Published in KPBS On Air Magazine August 1994
Once upon a time there was a Seventh Avenue storefront. And two guys who thought they’d build a theater in the seedy side of town. They called it Events West. They were into theme parties and corporate entertainment; they didn’t know much about theater. Enter friend Duane Daniels, a Cleveland boy who grew up in the theater. He helped them build a tight little 49-seat space. But, during their first production, “Circus Cafe,” the talent walked out (negotiation problems). The two guys left San Diego. Daniels seized the helm, borrowed the name of his landlord/patron/angel, Fritz Ahern, and a theater was born.
Now in its third year, The Fritz Theater has moved on to bigger and better things, not the least of which is a new, airy-but-narrow 80-seat storefront location at 3rd and J, on the edge of the Gaslamp Quarter. The company has made a reputation for itself as a quality producer of off-center, provocative plays, both old and new.
Focusing on the new, the company is mounting its first (perhaps first annual) Fritz Blitz of New Plays (August 4-September 11). This was the brainchild of Karin Williams, the Fritz’s producing director and resident playwright, whose “Australia”, “Room,” and “Susan, Katrina and Jill” have been produced at the Fritz.
“We were looking for something inexpensive and intriguing; August is always a tough sell,” said Duane Daniels, Artistic Director. “A lot of people are closet writers, with no opportunity to have their plays produced.” Actually, most of the finalists (12 pieces were selected from 85 submissions) will be familiar to local theatergoers: actors, directors or writers such as Luther Hansen, Cathryn Pisarski, Ed Vogel, Karl Gadjusek, Todd Blakesley, Burnham Joiner.
One of the plays was a group creation. “Women of the Violet Wynn,” submitted by Second Story Writers, is an eight-woman collaboration that emerged from a class at the Writing Center, next door to the Fritz in the Quong Building. At the turn of the century, the building housed a brothel named after its madam, Violet Wynn. The theater piece, primarily fictional, is about the women who worked in that sporting-house.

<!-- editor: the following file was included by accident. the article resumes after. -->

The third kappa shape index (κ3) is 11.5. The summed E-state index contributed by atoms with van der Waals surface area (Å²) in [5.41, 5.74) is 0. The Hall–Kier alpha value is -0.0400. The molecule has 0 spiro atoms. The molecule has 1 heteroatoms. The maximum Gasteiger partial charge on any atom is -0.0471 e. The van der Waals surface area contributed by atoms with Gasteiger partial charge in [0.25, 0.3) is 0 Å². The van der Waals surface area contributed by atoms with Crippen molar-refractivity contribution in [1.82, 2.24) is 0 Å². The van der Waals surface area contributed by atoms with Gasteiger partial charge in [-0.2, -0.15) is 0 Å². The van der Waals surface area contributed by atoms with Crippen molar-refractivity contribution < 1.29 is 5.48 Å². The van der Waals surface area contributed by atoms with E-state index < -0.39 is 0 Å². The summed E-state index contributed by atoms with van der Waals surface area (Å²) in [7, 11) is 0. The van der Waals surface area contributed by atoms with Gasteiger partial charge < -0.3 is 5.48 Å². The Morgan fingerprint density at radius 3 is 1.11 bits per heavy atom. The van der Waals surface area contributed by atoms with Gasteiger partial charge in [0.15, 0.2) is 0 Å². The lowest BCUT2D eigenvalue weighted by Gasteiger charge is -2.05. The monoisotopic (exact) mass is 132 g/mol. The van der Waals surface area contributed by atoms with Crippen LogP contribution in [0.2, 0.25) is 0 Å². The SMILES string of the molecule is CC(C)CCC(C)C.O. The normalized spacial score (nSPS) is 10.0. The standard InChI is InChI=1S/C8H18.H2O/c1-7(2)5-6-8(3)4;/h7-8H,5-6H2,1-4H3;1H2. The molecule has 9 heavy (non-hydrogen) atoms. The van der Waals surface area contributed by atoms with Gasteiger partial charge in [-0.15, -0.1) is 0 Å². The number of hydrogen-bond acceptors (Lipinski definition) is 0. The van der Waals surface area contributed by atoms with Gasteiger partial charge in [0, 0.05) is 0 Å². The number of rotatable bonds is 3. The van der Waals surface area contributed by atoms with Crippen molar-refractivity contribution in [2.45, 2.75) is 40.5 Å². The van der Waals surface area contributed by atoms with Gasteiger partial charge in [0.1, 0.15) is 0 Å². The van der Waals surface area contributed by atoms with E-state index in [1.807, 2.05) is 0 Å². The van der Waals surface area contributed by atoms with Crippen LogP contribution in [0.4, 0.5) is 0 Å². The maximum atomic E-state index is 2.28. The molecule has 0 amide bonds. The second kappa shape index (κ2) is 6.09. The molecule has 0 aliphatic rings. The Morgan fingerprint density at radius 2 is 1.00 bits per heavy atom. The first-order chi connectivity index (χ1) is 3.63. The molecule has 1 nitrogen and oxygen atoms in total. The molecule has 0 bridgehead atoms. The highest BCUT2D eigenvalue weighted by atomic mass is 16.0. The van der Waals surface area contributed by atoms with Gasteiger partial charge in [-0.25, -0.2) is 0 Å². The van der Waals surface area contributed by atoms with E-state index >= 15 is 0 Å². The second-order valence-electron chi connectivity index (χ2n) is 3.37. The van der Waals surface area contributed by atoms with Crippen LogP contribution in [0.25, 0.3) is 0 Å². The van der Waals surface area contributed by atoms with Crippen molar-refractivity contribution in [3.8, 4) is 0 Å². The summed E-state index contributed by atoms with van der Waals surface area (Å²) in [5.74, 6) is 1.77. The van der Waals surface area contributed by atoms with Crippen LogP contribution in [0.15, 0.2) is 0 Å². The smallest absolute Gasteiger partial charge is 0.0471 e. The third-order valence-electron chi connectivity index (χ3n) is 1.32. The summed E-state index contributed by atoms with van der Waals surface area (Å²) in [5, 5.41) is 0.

Since that time, the area has definitely cleaned up its act, and has become a veritable “culture corner,” with the Fritz, the Writing Center and the Chinese Center all within shouting distance. But the Fritz still operates on a very taut shoestring.
They get no government funding. “We’re not interested in money from suits and ties and paperwork,” says Daniels, “but from people who care about what we’re doing.” Ticket sales provide 99% of their income. Each show pays for the next one. They mount 7 or 8 productions a year, for an annual cost of about fifty thousand dollars. “If we didn’t sell that many tickets,” Daniels shrugs, “we’d survive on forty thousand.
“Actors like working here. We’re doing a type of theater no one else is doing…. Contemporary work, but not necessarily with a nihilistic bent. Very socially and politically conscious. We’re definitely not middle-of-the-road.” The Fritz-folks lean toward Pinter, Mamet, cross-gender casting and quirky new works.
“We tried hard for a real mix in the style and type of production for the Blitz,” says Karin Williams. “Four of the plays are by women, eight by men; the submissions leaned heavily toward comedy.” The fully-produced plays will be grouped into six evenings, each of which will run for one weekend. There “is” quite a genre variety. Take, for example, Cathryn Pisarski’s ““The Corpse and the Cruise Ship”. It’s a mystery thriller with eight characters — performed in six minutes.
That play shares an evening with (among others) “The Further Adventures of Studs Spillblood”. A wacky parody by Maureen Anderson (who also gave the Fritz “Zombie Sex Mutants” and “Rainy Night in Dago”), the piece has a ’40s/’50s film noir/gangster movie ambiance.
Then there’s “39 Hours” by director Patrick Brassell. This full-length comedy concerns a young man who, believing he may have a fatal disease, undergoes a battery of tests and then waits the titular amount of time for the results.
Another evening is devoted to “The Well of Happiness”, Stuart Ostfeld’s dark comedy about the roots of violence in our society. A female advertising executive is a staunch advocate of non-violence — until she’s assigned a job promoting a new line of handguns for women.
Further out on the fringe, on the borderline of weird, you can find “Dr. F’s in the Terminal Ward” by Karl Gadjusek, co-director of Theatre E, and “Bomb!” by the Fritz’s own Ed Vogel. This is either a relationship piece or an anti-war statement; the judges (from a range of local theaters) couldn’t agree. For ten minutes, a man and woman sit at a bus stop, communicating or not communicating, while someone throws bombs at them from offstage.
The festival should have something for everyone… everyone without really mainstream taste, that is. Everybody wins here: local writers get produced; local actors get more work; local audiences get treated to new and hopefully thought-provoking work. That makes a good theater story.
©1994 Patté Productions Inc.